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The Statesman

The Student News Site of Stony Brook University

The Statesman

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    Philip Pearlstein, a Different Kind of Artist

    It’s weird.

    ‘ ‘ ‘ ‘ ‘ ‘ Philip Pearlstein, 83, artist, is full of contradictions. His work is graphic, vibrant, provocative. There is a nude woman. Her ribs, the bags under her eyes, everything that she would want to hide or disguise, are visible. While extremely unflattering, it is still beautiful in its entirety.

    ‘ ‘ ‘ ‘ ‘ ‘ An endearing, old, technology-inept man, Pearlstein’s work seems to come from a hidden younger version of himself ‘- a modern and hip artist still tuned into the current vogue. He himself doesn’t seem to know how his work sprouts, claiming his work has been due to more necessity than passion.

    ‘ ‘ ‘ ‘ ‘ ‘ Pearlstein says that his career never really took off until he received tenure at Brooklyn College, and explained that most of his earlier work was created just so he had something meaningful to discuss in his lectures.

    ‘ ‘ Most artists would claim inspiration struck them while watching a sunset or kissing a passionate lover. Philip Pearlstein does not attribute any strokes of genius to such occurrences, but rather he gives the glory to the art of house cleaning. Indeed, several of his ideas for paintings came to him as he rearranged pinwheels around his house to clear the way for sweeping. Not exactly romantic.

    ‘ ‘ ‘ ‘ ‘ ‘ Pearlstein said, in regard to his paintings, that, ‘almost all happen by accident.’

    ‘ ‘ ‘ ‘ ‘ ‘ But as one looks at his work, one can’t help but wonder if this is some ploy at modesty. As he went on, however, it was clear that it was no facade. Pearlstein showcased a level of modesty that truly garnered my respect in a short amount of time. When discussing one of his more powerful depictions ‘- a dollar sign with two children hanging off the ends of the parallel lines ‘- he didn’t boast of creativity but said that he was simply surprised no one had thought of the idea first, it seems so logical.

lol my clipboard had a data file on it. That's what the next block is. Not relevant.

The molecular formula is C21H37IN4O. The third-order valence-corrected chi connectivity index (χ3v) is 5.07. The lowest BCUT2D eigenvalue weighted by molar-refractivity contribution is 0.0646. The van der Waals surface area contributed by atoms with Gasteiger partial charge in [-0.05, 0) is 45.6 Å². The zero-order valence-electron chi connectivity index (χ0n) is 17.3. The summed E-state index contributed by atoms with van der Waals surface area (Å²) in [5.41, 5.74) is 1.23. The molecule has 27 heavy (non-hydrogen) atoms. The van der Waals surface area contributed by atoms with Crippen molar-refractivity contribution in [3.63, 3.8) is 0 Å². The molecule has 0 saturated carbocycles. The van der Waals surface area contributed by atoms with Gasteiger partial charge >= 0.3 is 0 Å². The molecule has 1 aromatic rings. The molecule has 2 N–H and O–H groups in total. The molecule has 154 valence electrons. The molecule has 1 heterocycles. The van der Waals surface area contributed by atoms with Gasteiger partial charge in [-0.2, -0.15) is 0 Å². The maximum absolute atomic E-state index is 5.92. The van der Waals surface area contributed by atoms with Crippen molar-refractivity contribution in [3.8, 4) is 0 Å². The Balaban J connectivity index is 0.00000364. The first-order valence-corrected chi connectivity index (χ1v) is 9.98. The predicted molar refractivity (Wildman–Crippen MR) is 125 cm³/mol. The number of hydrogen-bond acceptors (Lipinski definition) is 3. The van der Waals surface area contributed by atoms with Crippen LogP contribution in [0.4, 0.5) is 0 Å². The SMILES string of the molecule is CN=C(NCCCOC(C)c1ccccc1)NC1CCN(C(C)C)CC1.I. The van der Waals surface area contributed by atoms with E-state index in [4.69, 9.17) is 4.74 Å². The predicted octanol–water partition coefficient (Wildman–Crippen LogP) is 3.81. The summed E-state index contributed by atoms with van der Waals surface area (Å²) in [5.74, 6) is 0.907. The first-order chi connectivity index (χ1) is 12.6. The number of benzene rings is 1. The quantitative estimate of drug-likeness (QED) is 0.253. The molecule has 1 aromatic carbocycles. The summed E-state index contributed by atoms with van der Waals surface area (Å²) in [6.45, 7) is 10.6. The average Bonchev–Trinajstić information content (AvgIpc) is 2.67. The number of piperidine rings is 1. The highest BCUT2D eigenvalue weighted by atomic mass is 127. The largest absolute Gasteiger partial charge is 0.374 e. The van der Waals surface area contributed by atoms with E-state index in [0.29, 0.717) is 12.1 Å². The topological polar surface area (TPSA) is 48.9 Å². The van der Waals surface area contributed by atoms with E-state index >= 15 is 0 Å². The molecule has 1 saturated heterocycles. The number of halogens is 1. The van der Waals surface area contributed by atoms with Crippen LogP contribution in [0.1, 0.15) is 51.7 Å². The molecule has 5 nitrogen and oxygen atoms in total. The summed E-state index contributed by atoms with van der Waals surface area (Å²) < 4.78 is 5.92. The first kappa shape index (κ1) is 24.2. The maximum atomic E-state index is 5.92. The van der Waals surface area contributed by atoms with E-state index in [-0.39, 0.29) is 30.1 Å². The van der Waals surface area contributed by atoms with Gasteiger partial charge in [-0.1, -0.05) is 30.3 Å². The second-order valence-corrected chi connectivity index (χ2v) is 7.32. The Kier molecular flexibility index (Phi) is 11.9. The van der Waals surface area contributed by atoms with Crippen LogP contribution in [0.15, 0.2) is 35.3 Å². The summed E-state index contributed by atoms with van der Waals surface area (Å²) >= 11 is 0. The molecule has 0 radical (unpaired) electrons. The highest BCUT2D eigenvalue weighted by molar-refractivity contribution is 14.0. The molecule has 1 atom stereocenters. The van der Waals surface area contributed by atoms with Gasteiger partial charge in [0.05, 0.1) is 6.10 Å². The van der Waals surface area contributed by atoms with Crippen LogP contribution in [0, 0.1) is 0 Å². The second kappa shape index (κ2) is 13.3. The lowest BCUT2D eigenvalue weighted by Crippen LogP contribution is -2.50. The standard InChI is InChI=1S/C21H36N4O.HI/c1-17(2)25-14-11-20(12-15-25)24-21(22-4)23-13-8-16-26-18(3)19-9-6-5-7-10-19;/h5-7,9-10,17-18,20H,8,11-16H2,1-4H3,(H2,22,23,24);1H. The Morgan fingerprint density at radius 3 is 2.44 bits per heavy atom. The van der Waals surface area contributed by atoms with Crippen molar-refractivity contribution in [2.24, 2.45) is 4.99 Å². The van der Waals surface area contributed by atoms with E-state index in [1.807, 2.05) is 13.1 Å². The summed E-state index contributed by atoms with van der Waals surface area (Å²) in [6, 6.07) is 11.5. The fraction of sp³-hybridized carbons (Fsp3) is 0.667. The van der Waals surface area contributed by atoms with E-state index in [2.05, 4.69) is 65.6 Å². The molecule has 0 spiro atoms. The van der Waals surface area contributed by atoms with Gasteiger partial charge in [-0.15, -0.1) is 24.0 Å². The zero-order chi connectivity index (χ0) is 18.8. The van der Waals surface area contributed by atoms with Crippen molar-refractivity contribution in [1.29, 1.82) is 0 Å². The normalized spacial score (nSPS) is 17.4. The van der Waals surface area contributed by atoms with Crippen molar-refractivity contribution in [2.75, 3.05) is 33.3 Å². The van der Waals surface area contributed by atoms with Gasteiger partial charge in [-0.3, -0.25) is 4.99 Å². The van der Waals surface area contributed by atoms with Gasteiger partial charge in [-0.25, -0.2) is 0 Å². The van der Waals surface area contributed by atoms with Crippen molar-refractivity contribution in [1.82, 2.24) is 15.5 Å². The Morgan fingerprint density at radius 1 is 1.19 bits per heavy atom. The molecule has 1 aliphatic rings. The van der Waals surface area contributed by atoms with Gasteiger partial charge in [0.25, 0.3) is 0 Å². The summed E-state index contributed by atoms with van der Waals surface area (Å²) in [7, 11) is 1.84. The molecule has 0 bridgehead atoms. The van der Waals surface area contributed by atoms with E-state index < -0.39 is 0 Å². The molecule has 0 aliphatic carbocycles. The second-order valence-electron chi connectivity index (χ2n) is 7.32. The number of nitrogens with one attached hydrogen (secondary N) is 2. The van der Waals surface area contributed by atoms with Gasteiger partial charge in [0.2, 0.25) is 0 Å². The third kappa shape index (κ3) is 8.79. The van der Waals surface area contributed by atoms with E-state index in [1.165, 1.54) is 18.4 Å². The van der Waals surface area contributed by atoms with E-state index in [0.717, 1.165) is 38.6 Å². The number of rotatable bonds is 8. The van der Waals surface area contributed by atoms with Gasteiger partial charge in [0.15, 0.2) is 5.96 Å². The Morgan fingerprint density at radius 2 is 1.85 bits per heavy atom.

‘ ‘ ‘ ‘ ‘ ‘ Even as he discussed the techniques he has mastered in his career, Pearlstein didn’t sound proud but rather grateful that he discovered the correct methods to achieve the desired look. Such techniques, for those interested, include making surfaces convincing (the sheen of bare skin, the softness of cloth, etc.) and using real space in his work. Most painters do not advise using real space; rather, one is supposed to stick to the paper’s plane, not purposely straying away from it.

    ‘ ‘ ‘ ‘ ‘ ‘ However, Philip Pearlstein doesn’t seem to care even the slightest bit about the norm, about what is expected. One of his main principles when painting is, ‘To go against what everybody was pushing.’ And judging by his vast collection of work, Pearlstein certainly adhered to his convictions.

    ‘ ‘ ‘ ‘ ‘ ‘ It’s as though a young rebel is still residing within his aging frame. But this modest man would simply state that he just loves to paint; he’s not there to ruffle any feathers.

    ‘ ‘ ‘ ‘ ‘ ‘ All through the lecture, Pearlstein pays homage to those artists that inspire him, crediting them for the output he has produced. Pearlstein claims that it all started in his high school art class, taught by Joseph Fitzpatrick ‘- who also taught Andy Warhol ‘- and he, apparently, fostered quite a few students in his Pittsburgh art class who went on to pursue successful art careers.

    ‘ ‘ ‘ ‘ ‘ ‘ While Pearlstein says that his career started rather late in his life, he never stopped adding to his portfolio. After winning awards in high school for a few of his paintings, he went on to use his skills in the army, in psychology texts, in catalogs, as well as blue prints.

    ‘ ‘ ‘ ‘ ‘ ‘ Although he doesn’t speak passionately about painting, one can see that the fire and love for the act by simply watching him lecture. His eyes remained lit by some sort of invisible, self-sustaining light and his good nature never wavered.

    ‘ ‘ ‘ ‘ ‘ ‘ This joy does not seep from his good fortune or fame but rather from his own love of painting. Upon hearing that his hospital roommate of this past spring knew Pearlstein’s work, the artist was pleased but mainly shocked. As Allyson Regis ‘- a student who had attended the lecture ‘- said, ‘He still keeps it real.’ Fine words to describe such a man.’

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